15 December 2011

Guest Blog: And the Award Goes to…The ‘Help’ Today

By Meches Rosales

Today, I join thousands of domestic workers, children and parents in congratulating actresses Viola Davis and Octavia Spencer for their Golden Globe and SAG nominations. I hope these talented women understand the powerful impact their creative work is having on domestic workers across the nation and the families who employ us.

I am a proud domestic worker, originally from Guatemala. In my seven years as a nanny, and even before then in my home country, I have witnessed and experienced for myself the harsh treatment and exploitation that domestic workers often endure. We are isolated, mostly working by ourselves behind closed doors. We are the invisible ones who make it possible for our employers to go to work and enjoy leisure time. We care for the most important elements of our employers’ lives.

Most of the time when we see ourselves on the big screen or on TV, domestic workers are just as invisible and one-dimensional as society believes us to be. “The Help” offered a surprisingly different take.

The move is based on Kathryn Stockett’s book about African American domestic workers and the white homes of 1960s Mississippi in which they toil. We meet Aibileen Clark, a domestic worker, who mourns the death of her son every day and pours her love into the white child she takes care of, as she’s done with 16 other children. We meet Minny, Aibileen’s friend, known for her outspokenness, who often faces the wrath of the white ladies for telling it like it is. We meet Skeeter, a young white woman pursuing a writing career, who befriends Aibileen and Minny. Together, the three set out to document the oral histories and some of the indignities that African American domestic workers suffered in places like Jackson, Mississippi.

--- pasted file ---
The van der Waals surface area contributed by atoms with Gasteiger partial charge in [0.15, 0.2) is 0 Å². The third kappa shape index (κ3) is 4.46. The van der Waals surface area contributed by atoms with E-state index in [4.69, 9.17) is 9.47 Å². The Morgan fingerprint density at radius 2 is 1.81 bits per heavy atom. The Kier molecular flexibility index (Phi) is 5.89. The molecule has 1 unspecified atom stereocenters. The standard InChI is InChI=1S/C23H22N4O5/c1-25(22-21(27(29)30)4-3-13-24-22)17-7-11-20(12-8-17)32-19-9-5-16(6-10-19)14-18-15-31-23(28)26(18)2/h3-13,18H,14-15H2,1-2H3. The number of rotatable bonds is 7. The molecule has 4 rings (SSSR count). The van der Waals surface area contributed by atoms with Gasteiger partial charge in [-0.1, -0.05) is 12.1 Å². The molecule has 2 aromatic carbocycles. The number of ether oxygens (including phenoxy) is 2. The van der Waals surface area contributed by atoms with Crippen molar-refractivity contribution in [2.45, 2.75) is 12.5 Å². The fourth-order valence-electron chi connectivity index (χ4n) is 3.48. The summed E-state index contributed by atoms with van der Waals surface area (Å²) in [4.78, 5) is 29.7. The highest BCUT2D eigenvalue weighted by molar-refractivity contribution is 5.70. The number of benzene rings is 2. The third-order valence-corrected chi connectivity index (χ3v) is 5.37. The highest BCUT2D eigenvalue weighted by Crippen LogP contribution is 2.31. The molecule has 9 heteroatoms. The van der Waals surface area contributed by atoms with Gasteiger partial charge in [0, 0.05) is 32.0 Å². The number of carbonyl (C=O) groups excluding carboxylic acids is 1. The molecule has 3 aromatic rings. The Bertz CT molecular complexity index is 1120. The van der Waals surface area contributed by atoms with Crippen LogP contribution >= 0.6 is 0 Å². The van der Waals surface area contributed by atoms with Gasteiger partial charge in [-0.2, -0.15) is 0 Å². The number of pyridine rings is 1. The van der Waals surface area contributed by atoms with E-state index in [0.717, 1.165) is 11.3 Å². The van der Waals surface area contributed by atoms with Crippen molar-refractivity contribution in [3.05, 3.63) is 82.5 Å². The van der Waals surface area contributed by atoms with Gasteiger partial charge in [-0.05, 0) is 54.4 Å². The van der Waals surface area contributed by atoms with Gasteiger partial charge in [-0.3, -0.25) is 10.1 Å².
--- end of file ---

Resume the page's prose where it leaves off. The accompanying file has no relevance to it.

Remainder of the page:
Much of “The Help” resonated with my own experience as a nanny in the U.S. I deeply felt the pain of many of the domestic worker characters, from the loss and suffering that comes from not being able to be with their own loved ones while they care for someone else’s loved ones, to feeling powerless.

I’ve listened to my sisters with an open heart, feeling impotent, frustrated, and angry that we are often forced to stay in bad jobs and face racism and discrimination and mistreatment. The same fear that the characters experience is not unlike what many of us feel today. The experience of African American women in the Jim Crow South repeats itself for many immigrant women of color in today’s right-wing, anti-immigrant climate.

Their organizing and activism also resonated with me, the drive to want to do something to change our conditions—not just for ourselves as individuals but for the whole group. When the African American workers in the film had the courage to share and document their life stories, it was as much an act of resistance and breaking the silence as it is today when domestic workers from New York to California organize for power, respect, and the Domestic Workers Bill of Rights. Our stories need to be told. We are the only ones who can make change happen. This is why we organize.

Long History of Our Struggle

For me, as a member of Domestic Workers United, showing the long history of struggle was also critical. Aibileen and her sisters were contemporaries of Rosa Parks and Medger Evers. In our political education classes at DWU, we discuss the important role that domestic workers played in the civil rights movement. Everyone needs to know that history. We must hold our heads up high because the work we do is dignified and because we are standing on the shoulders of the freedom fighters who came before us and paved the way.